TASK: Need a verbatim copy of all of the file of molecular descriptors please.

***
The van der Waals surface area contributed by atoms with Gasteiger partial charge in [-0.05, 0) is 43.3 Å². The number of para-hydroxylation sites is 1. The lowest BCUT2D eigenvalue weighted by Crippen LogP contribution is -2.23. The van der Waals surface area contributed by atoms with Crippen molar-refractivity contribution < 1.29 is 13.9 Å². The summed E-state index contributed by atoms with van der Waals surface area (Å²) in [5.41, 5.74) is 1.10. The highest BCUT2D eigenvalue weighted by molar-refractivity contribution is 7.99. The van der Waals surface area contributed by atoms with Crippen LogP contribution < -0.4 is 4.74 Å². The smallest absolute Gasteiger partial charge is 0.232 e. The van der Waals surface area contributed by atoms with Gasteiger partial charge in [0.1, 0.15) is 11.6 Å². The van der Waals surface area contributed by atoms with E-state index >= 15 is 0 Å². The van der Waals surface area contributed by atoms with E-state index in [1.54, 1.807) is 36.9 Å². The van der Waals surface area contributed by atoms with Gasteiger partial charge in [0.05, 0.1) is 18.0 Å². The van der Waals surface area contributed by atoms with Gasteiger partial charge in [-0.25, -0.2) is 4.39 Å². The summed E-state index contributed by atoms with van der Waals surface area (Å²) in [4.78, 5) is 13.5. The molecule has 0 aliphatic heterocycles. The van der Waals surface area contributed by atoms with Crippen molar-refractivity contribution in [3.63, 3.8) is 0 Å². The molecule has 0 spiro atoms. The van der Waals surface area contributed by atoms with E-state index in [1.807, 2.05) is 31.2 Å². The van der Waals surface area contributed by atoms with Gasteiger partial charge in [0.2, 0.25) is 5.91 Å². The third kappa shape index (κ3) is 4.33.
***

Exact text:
The van der Waals surface area contributed by atoms with Gasteiger partial charge in [-0.05, 0) is 43.3 Å². The number of para-hydroxylation sites is 1. The lowest BCUT2D eigenvalue weighted by Crippen LogP contribution is -2.23. The van der Waals surface area contributed by atoms with Crippen molar-refractivity contribution < 1.29 is 13.9 Å². The summed E-state index contributed by atoms with van der Waals surface area (Å²) in [5.41, 5.74) is 1.10. The highest BCUT2D eigenvalue weighted by molar-refractivity contribution is 7.99. The van der Waals surface area contributed by atoms with Crippen LogP contribution < -0.4 is 4.74 Å². The smallest absolute Gasteiger partial charge is 0.232 e. The van der Waals surface area contributed by atoms with Gasteiger partial charge in [0.1, 0.15) is 11.6 Å². The van der Waals surface area contributed by atoms with E-state index >= 15 is 0 Å². The van der Waals surface area contributed by atoms with E-state index in [1.54, 1.807) is 36.9 Å². The van der Waals surface area contributed by atoms with Gasteiger partial charge in [0.05, 0.1) is 18.0 Å². The van der Waals surface area contributed by atoms with Gasteiger partial charge in [-0.25, -0.2) is 4.39 Å². The summed E-state index contributed by atoms with van der Waals surface area (Å²) in [4.78, 5) is 13.5. The molecule has 0 aliphatic heterocycles. The van der Waals surface area contributed by atoms with Crippen molar-refractivity contribution in [3.63, 3.8) is 0 Å². The molecule has 0 spiro atoms. The van der Waals surface area contributed by atoms with E-state index in [1.807, 2.05) is 31.2 Å². The van der Waals surface area contributed by atoms with Gasteiger partial charge in [0.2, 0.25) is 5.91 Å². The third kappa shape index (κ3) is 4.33.